Toni Morrison Spoke Out Against Selling Out Racially to Get Ahead Professionally

A primary tactic Black Americans use to get ahead professionally is code-switching — adjusting speech, dress and mannerisms to make non-blacks more comfortable in the workplace. This can be as small as eliminating vernacular or as big as hiding textured hair or using a different name. Often, the exchange for this cultural suppression is a seat at the table of corporate America.

This phenomenon is played out in HBO’s Insecure when Molly encourages a loud and enthusiastic new intern at her law firm to code switch. The intern, named Rashida, resists, and ultimately faces discipline by her bosses.

After this election, where the majority of white men and women voted for Donald Trump’s virulent and unrepentant racism, some of us have been left to wonder whether the corporate inroads we’ve made are actually creating meaningful change. Or, less broadly, if they’re even changing the way our co-workers see us as individuals.

In a 1993 interview with Charlie Rose, Toni Morrison touched on this when asked about Supreme Court Justice Clarence Thomas who, some might argue, has gone beyond the point of code switching and into a plain disdain for Black culture.

Morrison: Listen there’s a kind of process of rescue in which someone who has had dumped on him all of the terrible things that racism can bring about, and who makes an effort to deal with it and even he said you know if you follow through on what happens to you as a black person you either have to subscribe to violence or profit. Profit. Meaning if you’re gon make it in the world, in the white world, then you better give it up.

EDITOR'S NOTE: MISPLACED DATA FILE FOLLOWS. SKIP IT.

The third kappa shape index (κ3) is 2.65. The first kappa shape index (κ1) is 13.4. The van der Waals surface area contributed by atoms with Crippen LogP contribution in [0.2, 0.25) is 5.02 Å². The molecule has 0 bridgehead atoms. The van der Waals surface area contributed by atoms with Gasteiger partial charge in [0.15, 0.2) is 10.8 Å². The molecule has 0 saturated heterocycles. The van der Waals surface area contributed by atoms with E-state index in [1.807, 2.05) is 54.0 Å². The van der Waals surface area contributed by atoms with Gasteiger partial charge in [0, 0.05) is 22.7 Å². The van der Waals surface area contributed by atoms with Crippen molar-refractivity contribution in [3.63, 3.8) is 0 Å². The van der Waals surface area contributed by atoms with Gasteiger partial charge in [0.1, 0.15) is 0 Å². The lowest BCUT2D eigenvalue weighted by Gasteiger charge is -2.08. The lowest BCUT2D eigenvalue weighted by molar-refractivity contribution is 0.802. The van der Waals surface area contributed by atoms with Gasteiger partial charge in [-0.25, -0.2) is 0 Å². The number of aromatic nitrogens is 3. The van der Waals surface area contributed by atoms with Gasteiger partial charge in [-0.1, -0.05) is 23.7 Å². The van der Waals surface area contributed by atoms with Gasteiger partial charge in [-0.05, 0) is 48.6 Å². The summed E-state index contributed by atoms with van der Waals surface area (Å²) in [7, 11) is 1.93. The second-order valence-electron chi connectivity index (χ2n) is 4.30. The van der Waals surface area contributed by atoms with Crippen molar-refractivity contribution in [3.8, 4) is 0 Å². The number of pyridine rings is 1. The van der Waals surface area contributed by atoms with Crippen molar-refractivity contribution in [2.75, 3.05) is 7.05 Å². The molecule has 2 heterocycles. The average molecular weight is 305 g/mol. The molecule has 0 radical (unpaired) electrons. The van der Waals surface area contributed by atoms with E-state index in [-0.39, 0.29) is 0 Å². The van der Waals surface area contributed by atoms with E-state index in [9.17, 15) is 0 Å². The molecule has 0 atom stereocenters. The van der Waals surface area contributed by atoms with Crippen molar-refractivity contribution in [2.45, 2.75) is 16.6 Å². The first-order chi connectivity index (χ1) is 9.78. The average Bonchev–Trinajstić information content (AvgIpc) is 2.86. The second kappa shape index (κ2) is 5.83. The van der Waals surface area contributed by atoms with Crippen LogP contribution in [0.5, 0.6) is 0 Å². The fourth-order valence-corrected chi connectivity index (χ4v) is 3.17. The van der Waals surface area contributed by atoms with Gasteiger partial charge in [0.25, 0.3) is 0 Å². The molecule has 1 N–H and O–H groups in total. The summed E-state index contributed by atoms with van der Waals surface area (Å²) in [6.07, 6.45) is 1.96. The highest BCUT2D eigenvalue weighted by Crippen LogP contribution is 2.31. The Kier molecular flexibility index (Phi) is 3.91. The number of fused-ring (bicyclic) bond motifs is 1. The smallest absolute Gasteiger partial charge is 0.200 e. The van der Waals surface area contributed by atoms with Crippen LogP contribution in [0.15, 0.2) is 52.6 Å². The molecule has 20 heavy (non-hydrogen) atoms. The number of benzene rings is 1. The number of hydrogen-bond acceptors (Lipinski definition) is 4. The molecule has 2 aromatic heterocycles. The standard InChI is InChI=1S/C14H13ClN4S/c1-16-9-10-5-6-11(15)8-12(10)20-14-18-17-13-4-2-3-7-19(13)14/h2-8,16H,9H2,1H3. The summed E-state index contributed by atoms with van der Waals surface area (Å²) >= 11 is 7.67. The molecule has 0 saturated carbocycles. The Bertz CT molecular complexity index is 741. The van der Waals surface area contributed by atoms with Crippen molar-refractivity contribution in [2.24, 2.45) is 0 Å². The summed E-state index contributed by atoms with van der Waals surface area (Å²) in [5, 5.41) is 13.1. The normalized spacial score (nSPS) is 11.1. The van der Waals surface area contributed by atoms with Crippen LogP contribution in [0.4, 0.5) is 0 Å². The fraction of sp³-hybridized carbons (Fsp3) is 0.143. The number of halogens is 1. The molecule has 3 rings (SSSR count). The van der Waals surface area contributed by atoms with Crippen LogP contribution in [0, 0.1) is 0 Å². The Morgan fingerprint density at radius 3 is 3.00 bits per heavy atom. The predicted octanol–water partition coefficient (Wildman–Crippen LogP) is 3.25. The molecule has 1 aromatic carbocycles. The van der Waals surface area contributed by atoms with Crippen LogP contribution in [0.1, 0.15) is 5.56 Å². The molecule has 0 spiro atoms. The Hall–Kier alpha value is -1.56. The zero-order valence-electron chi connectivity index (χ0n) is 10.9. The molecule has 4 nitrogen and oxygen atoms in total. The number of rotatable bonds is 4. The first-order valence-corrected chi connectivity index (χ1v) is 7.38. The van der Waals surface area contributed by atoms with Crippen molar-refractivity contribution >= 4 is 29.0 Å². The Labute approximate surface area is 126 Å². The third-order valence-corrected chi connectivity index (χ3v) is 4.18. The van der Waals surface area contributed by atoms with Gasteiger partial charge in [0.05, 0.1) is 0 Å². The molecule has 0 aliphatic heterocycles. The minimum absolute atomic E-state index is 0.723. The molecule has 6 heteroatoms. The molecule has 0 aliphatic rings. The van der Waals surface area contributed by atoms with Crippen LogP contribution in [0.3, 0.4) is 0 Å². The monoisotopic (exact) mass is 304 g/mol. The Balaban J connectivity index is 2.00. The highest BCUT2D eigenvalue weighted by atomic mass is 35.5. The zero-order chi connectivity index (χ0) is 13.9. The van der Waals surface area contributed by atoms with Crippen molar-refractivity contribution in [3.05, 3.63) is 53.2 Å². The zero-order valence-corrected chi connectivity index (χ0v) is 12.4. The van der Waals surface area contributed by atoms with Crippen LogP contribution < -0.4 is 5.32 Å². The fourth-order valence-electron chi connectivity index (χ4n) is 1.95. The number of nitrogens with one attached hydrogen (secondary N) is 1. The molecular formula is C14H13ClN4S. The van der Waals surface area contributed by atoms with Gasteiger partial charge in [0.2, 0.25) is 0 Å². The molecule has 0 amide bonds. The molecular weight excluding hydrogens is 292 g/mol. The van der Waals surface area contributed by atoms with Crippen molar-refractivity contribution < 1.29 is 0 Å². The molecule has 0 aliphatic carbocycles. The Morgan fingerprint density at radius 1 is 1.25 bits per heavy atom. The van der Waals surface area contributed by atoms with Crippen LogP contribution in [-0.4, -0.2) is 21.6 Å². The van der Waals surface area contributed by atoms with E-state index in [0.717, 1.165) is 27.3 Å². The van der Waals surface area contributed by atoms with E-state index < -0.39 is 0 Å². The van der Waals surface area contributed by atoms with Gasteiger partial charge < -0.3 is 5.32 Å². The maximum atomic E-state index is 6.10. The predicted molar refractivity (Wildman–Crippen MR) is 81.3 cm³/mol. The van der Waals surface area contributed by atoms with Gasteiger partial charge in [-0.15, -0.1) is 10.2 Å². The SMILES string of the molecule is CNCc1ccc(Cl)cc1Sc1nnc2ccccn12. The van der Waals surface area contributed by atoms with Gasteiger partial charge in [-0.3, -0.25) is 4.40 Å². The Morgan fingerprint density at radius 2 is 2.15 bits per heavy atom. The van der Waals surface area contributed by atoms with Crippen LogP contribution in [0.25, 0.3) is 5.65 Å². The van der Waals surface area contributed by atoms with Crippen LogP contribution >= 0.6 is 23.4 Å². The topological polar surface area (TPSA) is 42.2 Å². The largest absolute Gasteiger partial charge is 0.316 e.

Rose: Your choice is either violence or profit
Morrison: Profit meaning upward mobility, conservative, or not even conservative but certainly you’re not going to emphasize your ethnicityn.
Rose: But you believe in upward mobility, right?
Morrison: Of course, absolutely. But I’m not going to give up one drop of melanin to get there. I’m not going to erase my race or my gender to get there. I want all of it. I deserve all of it, and we all do. I don’t want to be blanded, bleached out in order to participate in this country and walk any hall of power or corridor that I want to.

24 years ago and still a relevant discussion today.

Black Girl With Long Hair

Black Girl With Long Hair

Leila, founder of Black Girl with Long Hair (April 2008). Social media, pop culture and black beauty enthusiast. bell hooks' hair twin...

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